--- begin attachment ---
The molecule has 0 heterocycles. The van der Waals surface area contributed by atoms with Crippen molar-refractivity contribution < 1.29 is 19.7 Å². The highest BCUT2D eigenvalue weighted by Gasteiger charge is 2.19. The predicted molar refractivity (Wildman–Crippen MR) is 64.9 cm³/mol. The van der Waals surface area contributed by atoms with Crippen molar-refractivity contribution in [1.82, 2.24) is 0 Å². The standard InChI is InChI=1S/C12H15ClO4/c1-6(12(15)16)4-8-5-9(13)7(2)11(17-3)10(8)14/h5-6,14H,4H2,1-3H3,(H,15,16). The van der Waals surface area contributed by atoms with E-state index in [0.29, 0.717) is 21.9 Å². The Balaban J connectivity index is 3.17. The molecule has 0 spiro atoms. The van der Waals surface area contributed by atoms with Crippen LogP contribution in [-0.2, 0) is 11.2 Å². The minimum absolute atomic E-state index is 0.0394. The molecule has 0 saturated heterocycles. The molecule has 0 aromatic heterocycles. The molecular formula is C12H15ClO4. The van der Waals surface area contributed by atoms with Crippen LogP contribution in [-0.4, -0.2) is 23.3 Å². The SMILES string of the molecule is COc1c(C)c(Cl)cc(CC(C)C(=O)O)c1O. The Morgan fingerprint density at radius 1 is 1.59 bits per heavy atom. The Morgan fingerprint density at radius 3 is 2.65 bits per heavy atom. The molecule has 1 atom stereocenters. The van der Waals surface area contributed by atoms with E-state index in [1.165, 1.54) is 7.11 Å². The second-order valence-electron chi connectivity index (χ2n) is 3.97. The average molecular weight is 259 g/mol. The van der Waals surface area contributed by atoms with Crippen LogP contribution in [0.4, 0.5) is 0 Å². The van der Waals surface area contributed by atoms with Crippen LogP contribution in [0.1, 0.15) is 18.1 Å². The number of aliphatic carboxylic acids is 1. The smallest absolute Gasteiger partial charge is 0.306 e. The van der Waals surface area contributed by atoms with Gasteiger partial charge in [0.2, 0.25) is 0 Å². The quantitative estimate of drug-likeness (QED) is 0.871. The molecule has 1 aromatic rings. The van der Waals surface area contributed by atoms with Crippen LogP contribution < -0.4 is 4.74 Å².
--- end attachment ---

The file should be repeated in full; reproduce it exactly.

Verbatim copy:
The molecule has 0 heterocycles. The van der Waals surface area contributed by atoms with Crippen molar-refractivity contribution < 1.29 is 19.7 Å². The highest BCUT2D eigenvalue weighted by Gasteiger charge is 2.19. The predicted molar refractivity (Wildman–Crippen MR) is 64.9 cm³/mol. The van der Waals surface area contributed by atoms with Crippen molar-refractivity contribution in [1.82, 2.24) is 0 Å². The standard InChI is InChI=1S/C12H15ClO4/c1-6(12(15)16)4-8-5-9(13)7(2)11(17-3)10(8)14/h5-6,14H,4H2,1-3H3,(H,15,16). The van der Waals surface area contributed by atoms with E-state index in [0.29, 0.717) is 21.9 Å². The Balaban J connectivity index is 3.17. The molecule has 0 spiro atoms. The van der Waals surface area contributed by atoms with Crippen LogP contribution in [-0.2, 0) is 11.2 Å². The minimum absolute atomic E-state index is 0.0394. The molecule has 0 saturated heterocycles. The molecule has 0 aromatic heterocycles. The molecular formula is C12H15ClO4. The van der Waals surface area contributed by atoms with Crippen LogP contribution in [-0.4, -0.2) is 23.3 Å². The SMILES string of the molecule is COc1c(C)c(Cl)cc(CC(C)C(=O)O)c1O. The Morgan fingerprint density at radius 1 is 1.59 bits per heavy atom. The Morgan fingerprint density at radius 3 is 2.65 bits per heavy atom. The molecule has 1 atom stereocenters. The van der Waals surface area contributed by atoms with E-state index in [1.165, 1.54) is 7.11 Å². The second-order valence-electron chi connectivity index (χ2n) is 3.97. The average molecular weight is 259 g/mol. The van der Waals surface area contributed by atoms with Crippen LogP contribution in [0.4, 0.5) is 0 Å². The van der Waals surface area contributed by atoms with Crippen LogP contribution in [0.1, 0.15) is 18.1 Å². The number of aliphatic carboxylic acids is 1. The smallest absolute Gasteiger partial charge is 0.306 e. The van der Waals surface area contributed by atoms with Gasteiger partial charge in [0.2, 0.25) is 0 Å². The quantitative estimate of drug-likeness (QED) is 0.871. The molecule has 1 aromatic rings. The van der Waals surface area contributed by atoms with Crippen LogP contribution < -0.4 is 4.74 Å².